How to spot if your Designer bag is Authentic or a copy

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If you want the real thing or nothing at all, listen up: we're about to reveal the subtle differences between real and replica purses.
Ever heard the saying, "Imitation is the sincerest form of flattery"? Most designers would disagree, especially when it comes to premium purses. You see, most consumers can't really tell a good fake from the real thing.

Counterfeiting makes up five to seven per cent of global trade, or £450 to £500 billion. While any name brand is at risk for counterfeiting, the most commonly ripped-off labels include ARMANI,GUCCI,BURBERRY,FENDI,LOUIS VUITTON,DIOR,PRADA and KATE Spade.

So, how can you tell the difference? Experts say it's the small details that are often overlooked by manufacturers of designer knockoffs. All you need to do is take the time to pick apart the fakes to reveal their many flaws.

Watch for lining that isn't stitched in, but glued on. The same goes for labels.

The material used can also be a dead giveaway; if the signature plaid of a Burberry bag is even slightly askew, it's a fake.

Some knockoffs do take the time to stitch the lining into place; in these, look for threading that is pulling in spots. A real designer bag would have near-perfect threading.

Ask where the bag was made or look for a label. If you see "Made in China," you can pretty much pass on that purse. Do some research before you go shopping, so you know where the real thing is manufactured.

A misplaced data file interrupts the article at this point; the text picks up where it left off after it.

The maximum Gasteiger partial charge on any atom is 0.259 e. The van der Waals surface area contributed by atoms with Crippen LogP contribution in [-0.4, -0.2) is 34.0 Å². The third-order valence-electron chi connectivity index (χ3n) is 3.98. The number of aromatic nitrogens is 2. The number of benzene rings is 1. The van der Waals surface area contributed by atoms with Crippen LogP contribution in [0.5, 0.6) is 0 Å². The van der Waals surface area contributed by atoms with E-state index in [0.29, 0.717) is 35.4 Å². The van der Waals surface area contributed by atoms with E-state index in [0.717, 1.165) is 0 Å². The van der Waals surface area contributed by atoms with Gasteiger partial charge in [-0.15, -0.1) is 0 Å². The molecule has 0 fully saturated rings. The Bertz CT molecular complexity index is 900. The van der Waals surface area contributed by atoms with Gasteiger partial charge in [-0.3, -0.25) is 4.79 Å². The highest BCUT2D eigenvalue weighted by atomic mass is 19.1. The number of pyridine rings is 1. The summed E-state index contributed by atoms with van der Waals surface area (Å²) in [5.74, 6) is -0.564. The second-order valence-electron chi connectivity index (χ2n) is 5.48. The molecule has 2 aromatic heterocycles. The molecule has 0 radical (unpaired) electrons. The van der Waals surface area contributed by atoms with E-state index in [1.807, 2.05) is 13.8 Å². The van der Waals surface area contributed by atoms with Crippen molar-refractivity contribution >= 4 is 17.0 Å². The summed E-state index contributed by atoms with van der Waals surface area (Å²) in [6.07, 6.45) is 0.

Arguably, the dominant force in designer purses is Louis Vuitton. If genuine Vuitton is what you're after, refer to  list of guidelines before you buy a "bona fide" bag.

Classic Louis Vuitton monogram bags run from £400 to upwards of £1,000. If you're paying any less, you're not getting the real deal. Fakes range in price from £20 to £180.

Real Louis Vuitton purse snaps are monogrammed. Manufacturers of replica Vuittons often skip that specific.

Legit Louis bags usually start out with light leather. Over time, the leather will wear and darken.

Take a close look at the handles, which should be made of an entire strip of natural leather. When first purchased, the handle is light tan in colour; over the course of a few weeks, it should oxidize and turn into a darker, cognac colour. Fake bags don't change colour like this because the handles are usually painted.

The stitching on the handles should be clean and consistent, and should use yellow thread. The sides of the handles should be a shiny, glazed red.

The zipper pull should be brass hardware, heavy to the touch. Look for a neatly imprinted "LV" symbol on it.

The canvas of the bag shouldn't be too soft or stiff, or "oily" or shiny.

The "LV" monogram should have irregular brown lines through the gold-coloured letters, and a flower pattern. Fake monograms may be a solid colour or look too green or orange.

Ask for ID; there should be a card with the style number and name inside the bag.

Know what styles of the bags are genuine and look at the lining. Fake bags often come in styles and colours not available in the real thing and the lining will be different.

So, what do you do if you don't possess an expert eye for detail? Well, common sense is the simplest way to increase your odds of getting the real deal.

Buying a bag out of a car trunk or elsewhere on the street pretty much guarantees you a fake.

Common places to find counterfeits in North America include the Chinatown and garment districts of bigger cities, kiosks in shopping malls, flea markets and, most recently, online, at a variety of Web sites and, perhaps most predominantly, at online auction sites like e bay.